The September 27 1999 issue of the Seattle PI carries an article entitled Nuclear 'blob' grows at Hanford. This blob is the unexpected side effect of a pump process engineered to dissipate pockets of hydrogen gas in the million gallon tank of nuclear waste called SY-101. The pockets of hydrogen gas would periodically release, posing the potential for an explosion, and causing chunks of waste on the tank surface to "roll over". " ' I don't make any claims about this tank,' said Donald Oakley, a retired environmental expert from Los Almos National Laboratory, hired by the Energy Department as an outside consultant. 'I'm not convinced anyone understands the chemistry and physics involved in this crust.'. 'The rollovers were spectacular, but now we've got another problem, caused by the solution to that problem', said Stephen Agnew, a chemist who worked at Hanford for years". "Another expert, Robert Alvarez, a former senior advisor to the energy secretary on environment, safety, and health, said of the managers at Hanford: 'They were lulled into complacency and forgot the fact the pump was only meant to be a temporary measure to mitigate the problem. They completely ignored the fundamental problem of dispositioning these materials.'

Abnormally high levels of tritium in a monitoring well between the Energy Northwest Complex and the neighboring Hanford "618-11" burial site, which is 3.6 miles from the Columbia River, went undetected for months before the Department of Energy released the information in February 2000.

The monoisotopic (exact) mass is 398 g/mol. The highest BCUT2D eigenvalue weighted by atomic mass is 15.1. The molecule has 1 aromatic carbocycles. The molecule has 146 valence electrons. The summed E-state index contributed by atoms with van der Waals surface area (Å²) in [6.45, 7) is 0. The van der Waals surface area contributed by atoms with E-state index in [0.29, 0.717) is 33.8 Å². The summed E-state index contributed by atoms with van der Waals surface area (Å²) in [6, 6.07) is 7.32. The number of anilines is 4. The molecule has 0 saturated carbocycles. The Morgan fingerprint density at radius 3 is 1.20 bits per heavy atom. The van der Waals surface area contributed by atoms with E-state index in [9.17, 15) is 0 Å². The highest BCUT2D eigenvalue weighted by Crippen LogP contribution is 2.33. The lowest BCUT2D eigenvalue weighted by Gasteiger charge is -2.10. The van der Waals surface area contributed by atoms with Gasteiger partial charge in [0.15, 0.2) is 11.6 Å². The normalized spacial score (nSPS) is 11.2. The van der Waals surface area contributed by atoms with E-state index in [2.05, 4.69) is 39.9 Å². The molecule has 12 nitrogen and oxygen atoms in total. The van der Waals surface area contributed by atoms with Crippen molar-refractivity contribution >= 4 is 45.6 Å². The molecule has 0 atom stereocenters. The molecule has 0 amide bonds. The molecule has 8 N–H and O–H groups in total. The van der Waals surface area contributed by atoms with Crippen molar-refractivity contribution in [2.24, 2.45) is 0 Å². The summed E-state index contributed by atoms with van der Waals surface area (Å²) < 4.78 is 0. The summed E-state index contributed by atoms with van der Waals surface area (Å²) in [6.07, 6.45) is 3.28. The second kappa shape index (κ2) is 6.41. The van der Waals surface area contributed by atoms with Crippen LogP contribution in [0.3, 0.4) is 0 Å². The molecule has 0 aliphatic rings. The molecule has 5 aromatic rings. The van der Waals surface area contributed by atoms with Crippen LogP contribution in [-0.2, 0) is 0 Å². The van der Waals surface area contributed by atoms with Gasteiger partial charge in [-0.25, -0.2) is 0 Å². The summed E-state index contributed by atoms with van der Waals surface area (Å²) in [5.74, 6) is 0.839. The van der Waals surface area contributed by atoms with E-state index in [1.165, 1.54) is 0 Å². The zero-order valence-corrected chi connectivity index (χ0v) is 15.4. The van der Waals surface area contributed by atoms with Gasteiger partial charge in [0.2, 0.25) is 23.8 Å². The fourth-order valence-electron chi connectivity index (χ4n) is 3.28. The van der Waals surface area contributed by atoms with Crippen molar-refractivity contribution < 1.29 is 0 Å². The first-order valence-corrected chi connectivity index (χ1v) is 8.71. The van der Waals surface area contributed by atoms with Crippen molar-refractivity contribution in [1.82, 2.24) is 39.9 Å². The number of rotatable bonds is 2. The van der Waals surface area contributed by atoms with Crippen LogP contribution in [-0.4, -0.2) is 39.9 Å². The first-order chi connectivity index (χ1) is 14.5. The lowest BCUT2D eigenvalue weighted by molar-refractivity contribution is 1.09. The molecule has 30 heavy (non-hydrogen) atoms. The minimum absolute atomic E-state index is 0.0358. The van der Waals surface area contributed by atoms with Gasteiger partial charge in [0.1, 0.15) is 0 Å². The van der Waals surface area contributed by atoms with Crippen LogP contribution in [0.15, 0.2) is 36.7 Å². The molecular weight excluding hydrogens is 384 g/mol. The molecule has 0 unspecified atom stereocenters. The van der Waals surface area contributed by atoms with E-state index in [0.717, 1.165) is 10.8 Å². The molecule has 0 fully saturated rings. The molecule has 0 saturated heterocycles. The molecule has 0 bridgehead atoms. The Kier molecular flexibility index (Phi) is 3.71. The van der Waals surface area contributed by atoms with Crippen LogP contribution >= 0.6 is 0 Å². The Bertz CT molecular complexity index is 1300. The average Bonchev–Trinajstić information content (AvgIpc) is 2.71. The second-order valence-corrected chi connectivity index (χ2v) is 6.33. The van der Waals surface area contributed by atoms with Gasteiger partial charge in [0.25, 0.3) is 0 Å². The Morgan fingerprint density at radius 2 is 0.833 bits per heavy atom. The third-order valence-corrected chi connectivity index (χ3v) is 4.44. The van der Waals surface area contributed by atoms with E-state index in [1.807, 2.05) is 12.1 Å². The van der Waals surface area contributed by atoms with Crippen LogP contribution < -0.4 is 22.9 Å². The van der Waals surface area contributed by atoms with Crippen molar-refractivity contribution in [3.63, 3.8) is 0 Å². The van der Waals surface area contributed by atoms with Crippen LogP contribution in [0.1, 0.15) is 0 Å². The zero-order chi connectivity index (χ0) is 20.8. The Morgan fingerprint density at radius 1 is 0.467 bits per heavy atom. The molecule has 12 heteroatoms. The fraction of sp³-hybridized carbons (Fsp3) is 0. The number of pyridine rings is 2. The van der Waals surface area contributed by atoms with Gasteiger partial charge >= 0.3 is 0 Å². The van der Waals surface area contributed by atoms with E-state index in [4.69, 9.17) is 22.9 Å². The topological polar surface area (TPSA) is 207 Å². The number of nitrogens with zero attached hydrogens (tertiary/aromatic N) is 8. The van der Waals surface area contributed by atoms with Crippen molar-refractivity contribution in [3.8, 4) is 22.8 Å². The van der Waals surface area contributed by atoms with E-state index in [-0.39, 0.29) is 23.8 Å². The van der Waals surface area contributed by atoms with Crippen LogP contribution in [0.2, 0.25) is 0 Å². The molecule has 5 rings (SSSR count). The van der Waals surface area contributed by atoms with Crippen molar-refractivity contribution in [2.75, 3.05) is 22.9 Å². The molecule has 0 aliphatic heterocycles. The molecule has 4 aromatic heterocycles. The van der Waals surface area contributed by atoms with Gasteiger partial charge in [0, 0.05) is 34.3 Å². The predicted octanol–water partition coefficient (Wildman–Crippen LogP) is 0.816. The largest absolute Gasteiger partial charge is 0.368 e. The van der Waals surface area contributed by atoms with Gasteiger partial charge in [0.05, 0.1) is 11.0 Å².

In the midst of all of these controversial events, the Department of Energy has recently announced that Hanford is one of the two preferred destinations for "low level" and "mixed" nuclear waste from around the nation. This so-called "low level" waste includes highly contaminated control rods, glove boxes, and internal parts of reactors. The so-called "mixed waste" is radioactive waste mixed with hazardous and other types of waste. Additional waste for Hanford suggests additional problems, and more health, safety and environmental risks for the citizens of the Pacific Northwest. All communities along the waste transportation routes would be at risk. Given the current status of cleanup efforts, additional risk is not in the best interest of the citizens of the Pacific Northwest.

The Governor's spokesman, Ed Penhale made the following statement, which appeared in the Thursday December 9, 1999 Seattle Times: " We are concerned about bringing more waste to Hanford when we don't see adequate commitment by the federal government to clean up whats already there". Mr. Penhale also stated: "The state is not willing to accept additional low-level waste or mixed waste unless the Department of Energy agrees to make those shipments contingent on significant progress on the tank-waste cleanup"